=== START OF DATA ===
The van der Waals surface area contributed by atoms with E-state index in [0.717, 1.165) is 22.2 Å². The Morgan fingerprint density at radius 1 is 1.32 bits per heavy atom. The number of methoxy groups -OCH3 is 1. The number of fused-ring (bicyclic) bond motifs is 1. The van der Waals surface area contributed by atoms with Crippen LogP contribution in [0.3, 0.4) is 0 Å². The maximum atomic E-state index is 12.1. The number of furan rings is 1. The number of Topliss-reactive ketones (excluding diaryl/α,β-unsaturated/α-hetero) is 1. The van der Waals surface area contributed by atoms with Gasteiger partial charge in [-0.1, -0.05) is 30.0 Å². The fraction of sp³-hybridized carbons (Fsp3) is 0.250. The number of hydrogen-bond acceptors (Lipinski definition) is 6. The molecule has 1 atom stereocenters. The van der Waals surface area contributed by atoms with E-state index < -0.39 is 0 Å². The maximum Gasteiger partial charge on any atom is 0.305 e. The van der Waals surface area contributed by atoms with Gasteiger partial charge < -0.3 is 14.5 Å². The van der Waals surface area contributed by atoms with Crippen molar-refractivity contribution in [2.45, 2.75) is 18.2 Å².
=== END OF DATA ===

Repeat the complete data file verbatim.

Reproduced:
The van der Waals surface area contributed by atoms with E-state index in [0.717, 1.165) is 22.2 Å². The Morgan fingerprint density at radius 1 is 1.32 bits per heavy atom. The number of methoxy groups -OCH3 is 1. The number of fused-ring (bicyclic) bond motifs is 1. The van der Waals surface area contributed by atoms with Crippen LogP contribution in [0.3, 0.4) is 0 Å². The maximum atomic E-state index is 12.1. The number of furan rings is 1. The number of Topliss-reactive ketones (excluding diaryl/α,β-unsaturated/α-hetero) is 1. The van der Waals surface area contributed by atoms with Gasteiger partial charge in [-0.1, -0.05) is 30.0 Å². The fraction of sp³-hybridized carbons (Fsp3) is 0.250. The number of hydrogen-bond acceptors (Lipinski definition) is 6. The molecule has 1 atom stereocenters. The van der Waals surface area contributed by atoms with E-state index < -0.39 is 0 Å². The maximum Gasteiger partial charge on any atom is 0.305 e. The van der Waals surface area contributed by atoms with Gasteiger partial charge < -0.3 is 14.5 Å². The van der Waals surface area contributed by atoms with Crippen molar-refractivity contribution in [2.45, 2.75) is 18.2 Å².